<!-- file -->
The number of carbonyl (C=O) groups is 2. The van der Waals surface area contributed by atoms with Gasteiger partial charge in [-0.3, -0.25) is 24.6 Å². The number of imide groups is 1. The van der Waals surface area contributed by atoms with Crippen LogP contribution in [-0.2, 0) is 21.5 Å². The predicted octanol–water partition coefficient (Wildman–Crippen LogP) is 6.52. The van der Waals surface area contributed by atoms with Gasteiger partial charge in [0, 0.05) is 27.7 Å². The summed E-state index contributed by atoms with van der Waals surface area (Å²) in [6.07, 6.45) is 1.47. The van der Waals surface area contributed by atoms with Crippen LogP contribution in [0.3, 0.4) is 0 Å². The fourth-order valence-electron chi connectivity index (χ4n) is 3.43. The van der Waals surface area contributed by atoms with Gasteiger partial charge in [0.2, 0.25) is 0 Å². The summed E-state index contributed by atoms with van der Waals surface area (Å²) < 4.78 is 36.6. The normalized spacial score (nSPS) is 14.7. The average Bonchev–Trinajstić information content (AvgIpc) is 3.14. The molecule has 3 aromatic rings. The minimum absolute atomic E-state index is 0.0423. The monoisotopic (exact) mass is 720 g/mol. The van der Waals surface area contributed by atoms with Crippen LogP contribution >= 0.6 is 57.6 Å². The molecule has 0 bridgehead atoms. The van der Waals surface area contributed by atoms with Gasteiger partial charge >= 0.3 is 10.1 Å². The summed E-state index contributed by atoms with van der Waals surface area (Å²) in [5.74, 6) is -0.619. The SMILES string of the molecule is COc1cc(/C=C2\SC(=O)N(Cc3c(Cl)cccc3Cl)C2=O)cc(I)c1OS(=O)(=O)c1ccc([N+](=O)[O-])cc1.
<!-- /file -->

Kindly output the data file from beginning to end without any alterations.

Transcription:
The number of carbonyl (C=O) groups is 2. The van der Waals surface area contributed by atoms with Gasteiger partial charge in [-0.3, -0.25) is 24.6 Å². The number of imide groups is 1. The van der Waals surface area contributed by atoms with Crippen LogP contribution in [-0.2, 0) is 21.5 Å². The predicted octanol–water partition coefficient (Wildman–Crippen LogP) is 6.52. The van der Waals surface area contributed by atoms with Gasteiger partial charge in [0, 0.05) is 27.7 Å². The summed E-state index contributed by atoms with van der Waals surface area (Å²) in [6.07, 6.45) is 1.47. The van der Waals surface area contributed by atoms with Crippen LogP contribution in [0.3, 0.4) is 0 Å². The fourth-order valence-electron chi connectivity index (χ4n) is 3.43. The van der Waals surface area contributed by atoms with Gasteiger partial charge in [0.2, 0.25) is 0 Å². The summed E-state index contributed by atoms with van der Waals surface area (Å²) < 4.78 is 36.6. The normalized spacial score (nSPS) is 14.7. The average Bonchev–Trinajstić information content (AvgIpc) is 3.14. The molecule has 3 aromatic rings. The minimum absolute atomic E-state index is 0.0423. The monoisotopic (exact) mass is 720 g/mol. The van der Waals surface area contributed by atoms with Crippen LogP contribution >= 0.6 is 57.6 Å². The molecule has 0 bridgehead atoms. The van der Waals surface area contributed by atoms with Gasteiger partial charge >= 0.3 is 10.1 Å². The summed E-state index contributed by atoms with van der Waals surface area (Å²) in [5.74, 6) is -0.619. The SMILES string of the molecule is COc1cc(/C=C2\SC(=O)N(Cc3c(Cl)cccc3Cl)C2=O)cc(I)c1OS(=O)(=O)c1ccc([N+](=O)[O-])cc1.